Canada Winter Forecast: Could Be Coldest in 20 Years for Western Provinces

October 12, 2011; 5:01 AM ET
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Photo by <a href="">Mattias Hammar</a>

It's going to be a cold winter across a chunk of western Canada. Several arctic air masses should come down through British Columbia and Alberta. This winter could be one of the top three coldest winters in the past 20 years for Vancouver and Victoria, British Columbia. Edmonton, Alberta, will likely be in the deep freeze for the fifth consecutive winter.

"Most of the winter will be fairly typical from the St. Lawrence Valley region to the Greater Toronto area," AccuWeather Expert Senior Meteorologist Brett Anderson said. "However, I do expect one or two major snowstorms to affect the region."

For Ontario, Toronto and Montreal, there will "certainly be a couple of blasts of arctic air coming down" to freeze the region, Anderson said. "That's typical of a La Niña, but [arctic blasts] don't last very long; they come and they go." There's "certainly going to be some bitter cold coming down there in the middle of winter."

The position the jet stream typically takes over Canada during La Niña.

La Niña is a phenomenon that occurs when sea surface temperatures across the equatorial central and eastern Pacific are below normal. The phenomenon often produces extreme cold outbreaks across western Canada during the winter due to the influence it has on the jet stream. Snowfall tends to be greater across Ontario and Quebec in a La Niña winter, while there's almost always unusually dry winter weather along the West Coast during weak and moderate La Niñas.

"Strong La Niñas can lead to wet winters along the West coast, but I am predicting a moderate La Niña this winter," Anderson said.

Across the country, "it's almost a given" that northeastern Canada will have a milder winter compared to normal. One reason for this will be the slow return of sea ice.

What about the snow?

The map with the number of predicted snowy days is supposed to be more representative of what the winter is like, than a total snowfall map. For example, just one or two storms can bring an area that doesn't typically get much snow more snow than what is normal for an entire season, while the bulk of the winter has little in the way of snowfall.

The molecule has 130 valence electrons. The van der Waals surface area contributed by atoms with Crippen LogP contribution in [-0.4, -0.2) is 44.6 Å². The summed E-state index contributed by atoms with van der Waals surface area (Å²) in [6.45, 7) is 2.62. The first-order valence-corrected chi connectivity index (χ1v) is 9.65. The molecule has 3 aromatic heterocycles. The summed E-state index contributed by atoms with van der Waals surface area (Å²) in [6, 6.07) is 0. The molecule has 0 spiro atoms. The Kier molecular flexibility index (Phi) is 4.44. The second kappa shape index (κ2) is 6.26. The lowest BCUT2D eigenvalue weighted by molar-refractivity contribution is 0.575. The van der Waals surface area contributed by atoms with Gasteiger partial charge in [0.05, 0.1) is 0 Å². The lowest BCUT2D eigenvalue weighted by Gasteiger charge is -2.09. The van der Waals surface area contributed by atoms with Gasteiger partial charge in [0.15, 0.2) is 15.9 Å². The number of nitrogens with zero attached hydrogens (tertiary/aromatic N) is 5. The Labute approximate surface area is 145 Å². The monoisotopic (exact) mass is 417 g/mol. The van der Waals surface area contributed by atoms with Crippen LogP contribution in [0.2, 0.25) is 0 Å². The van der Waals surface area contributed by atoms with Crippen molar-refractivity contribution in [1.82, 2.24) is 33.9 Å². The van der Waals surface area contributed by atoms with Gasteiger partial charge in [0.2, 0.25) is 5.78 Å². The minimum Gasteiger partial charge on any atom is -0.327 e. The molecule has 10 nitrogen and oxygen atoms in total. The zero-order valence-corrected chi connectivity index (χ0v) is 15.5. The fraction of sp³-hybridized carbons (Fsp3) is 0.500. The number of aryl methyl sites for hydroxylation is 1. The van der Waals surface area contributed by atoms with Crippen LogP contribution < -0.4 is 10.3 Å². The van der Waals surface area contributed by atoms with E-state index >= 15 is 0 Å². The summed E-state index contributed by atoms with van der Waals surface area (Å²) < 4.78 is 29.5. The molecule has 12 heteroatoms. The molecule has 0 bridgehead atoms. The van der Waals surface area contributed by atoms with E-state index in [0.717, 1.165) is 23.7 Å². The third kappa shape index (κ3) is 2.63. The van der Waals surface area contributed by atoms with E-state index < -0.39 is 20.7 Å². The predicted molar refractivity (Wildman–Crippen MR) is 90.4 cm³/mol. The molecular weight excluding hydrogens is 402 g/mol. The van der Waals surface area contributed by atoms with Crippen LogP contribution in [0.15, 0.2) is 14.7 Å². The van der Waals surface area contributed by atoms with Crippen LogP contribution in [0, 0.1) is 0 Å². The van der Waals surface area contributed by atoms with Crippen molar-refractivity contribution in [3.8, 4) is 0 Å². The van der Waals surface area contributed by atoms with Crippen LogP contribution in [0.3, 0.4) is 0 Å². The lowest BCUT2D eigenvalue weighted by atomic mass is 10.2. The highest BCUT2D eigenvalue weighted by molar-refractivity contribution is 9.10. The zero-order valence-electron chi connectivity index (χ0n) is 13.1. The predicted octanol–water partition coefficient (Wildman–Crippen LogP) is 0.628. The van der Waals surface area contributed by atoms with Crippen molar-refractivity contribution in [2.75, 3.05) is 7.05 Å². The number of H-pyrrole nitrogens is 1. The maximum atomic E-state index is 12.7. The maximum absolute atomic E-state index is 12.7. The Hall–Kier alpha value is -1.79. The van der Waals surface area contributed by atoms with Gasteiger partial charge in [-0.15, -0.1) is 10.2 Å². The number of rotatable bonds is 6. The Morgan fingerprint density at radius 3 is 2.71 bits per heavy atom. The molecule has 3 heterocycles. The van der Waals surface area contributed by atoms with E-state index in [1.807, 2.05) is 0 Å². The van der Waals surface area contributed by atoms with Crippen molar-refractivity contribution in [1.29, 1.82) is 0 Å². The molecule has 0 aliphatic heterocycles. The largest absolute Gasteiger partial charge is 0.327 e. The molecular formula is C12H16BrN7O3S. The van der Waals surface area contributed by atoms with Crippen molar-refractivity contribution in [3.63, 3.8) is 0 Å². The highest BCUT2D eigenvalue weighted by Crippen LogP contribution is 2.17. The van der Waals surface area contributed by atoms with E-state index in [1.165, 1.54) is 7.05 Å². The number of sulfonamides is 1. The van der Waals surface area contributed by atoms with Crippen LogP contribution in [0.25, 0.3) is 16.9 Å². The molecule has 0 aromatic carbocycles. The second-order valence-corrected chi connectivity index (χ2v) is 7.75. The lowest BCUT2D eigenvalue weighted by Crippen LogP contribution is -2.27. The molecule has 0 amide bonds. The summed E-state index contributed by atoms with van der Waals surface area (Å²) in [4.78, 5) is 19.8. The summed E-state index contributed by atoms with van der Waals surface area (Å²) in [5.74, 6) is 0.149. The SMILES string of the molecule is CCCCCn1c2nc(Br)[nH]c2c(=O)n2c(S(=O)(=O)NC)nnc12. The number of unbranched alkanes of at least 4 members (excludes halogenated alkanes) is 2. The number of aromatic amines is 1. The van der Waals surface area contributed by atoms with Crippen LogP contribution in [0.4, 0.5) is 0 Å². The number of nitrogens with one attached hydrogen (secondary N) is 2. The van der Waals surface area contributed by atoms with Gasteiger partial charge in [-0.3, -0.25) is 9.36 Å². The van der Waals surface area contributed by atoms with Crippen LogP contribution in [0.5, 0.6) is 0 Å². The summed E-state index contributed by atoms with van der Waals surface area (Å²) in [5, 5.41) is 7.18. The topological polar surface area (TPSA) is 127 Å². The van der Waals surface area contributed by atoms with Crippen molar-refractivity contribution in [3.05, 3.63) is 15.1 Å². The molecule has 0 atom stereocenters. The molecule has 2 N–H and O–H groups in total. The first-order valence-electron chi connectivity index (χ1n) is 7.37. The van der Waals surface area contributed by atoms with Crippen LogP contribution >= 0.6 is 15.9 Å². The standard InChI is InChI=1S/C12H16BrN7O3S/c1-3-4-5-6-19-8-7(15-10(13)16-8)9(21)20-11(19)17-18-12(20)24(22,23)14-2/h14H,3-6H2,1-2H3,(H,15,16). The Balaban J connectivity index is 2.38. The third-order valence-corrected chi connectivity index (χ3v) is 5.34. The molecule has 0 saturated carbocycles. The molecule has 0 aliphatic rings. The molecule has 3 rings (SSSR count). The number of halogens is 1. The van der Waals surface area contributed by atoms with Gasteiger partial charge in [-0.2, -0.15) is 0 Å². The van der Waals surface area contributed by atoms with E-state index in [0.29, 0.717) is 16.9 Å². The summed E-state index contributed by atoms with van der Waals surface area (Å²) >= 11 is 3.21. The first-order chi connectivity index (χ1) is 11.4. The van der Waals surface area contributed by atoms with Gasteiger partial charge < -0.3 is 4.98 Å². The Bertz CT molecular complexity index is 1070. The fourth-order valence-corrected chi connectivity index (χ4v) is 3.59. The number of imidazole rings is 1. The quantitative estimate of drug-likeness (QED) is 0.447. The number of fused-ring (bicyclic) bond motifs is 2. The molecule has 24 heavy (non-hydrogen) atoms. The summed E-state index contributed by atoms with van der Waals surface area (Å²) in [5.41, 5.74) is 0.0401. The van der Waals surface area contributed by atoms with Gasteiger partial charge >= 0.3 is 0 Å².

You'll see some forecasts predicting a cold, snowy winter in British Columbia, but Anderson said "it's either one or the other." Cold air doesn't hold moisture very well. If it's going to be snowy, especially in western parts of British Columbia, "it's usually not going to be terribly cold, especially in the mountains."

The past 10 to 15 winters have been drier than normal across the Prairies, and that's likely to be the same across a large part of the region this winter. The exception, though, is southwestern Alberta, which is good news for the winter sports enthusiasts down there.

A number of Colorado lows will lead to above-normal precipitation across parts of Ontario into Quebec. When it's snowy, it's difficult to get too cold. There will be cold blasts, but it will be difficult to get persistently cold in this area with this type of pattern.

It will be drier than normal in Newfoundland and southern parts of Labrador. Most of the Prairies will also get less snow than normal. Because the Great Lakes are running warmer than normal, the areas around it will have a greater amount of lake-effect snowfall as very cold air wraps in behind those Colorado lows.


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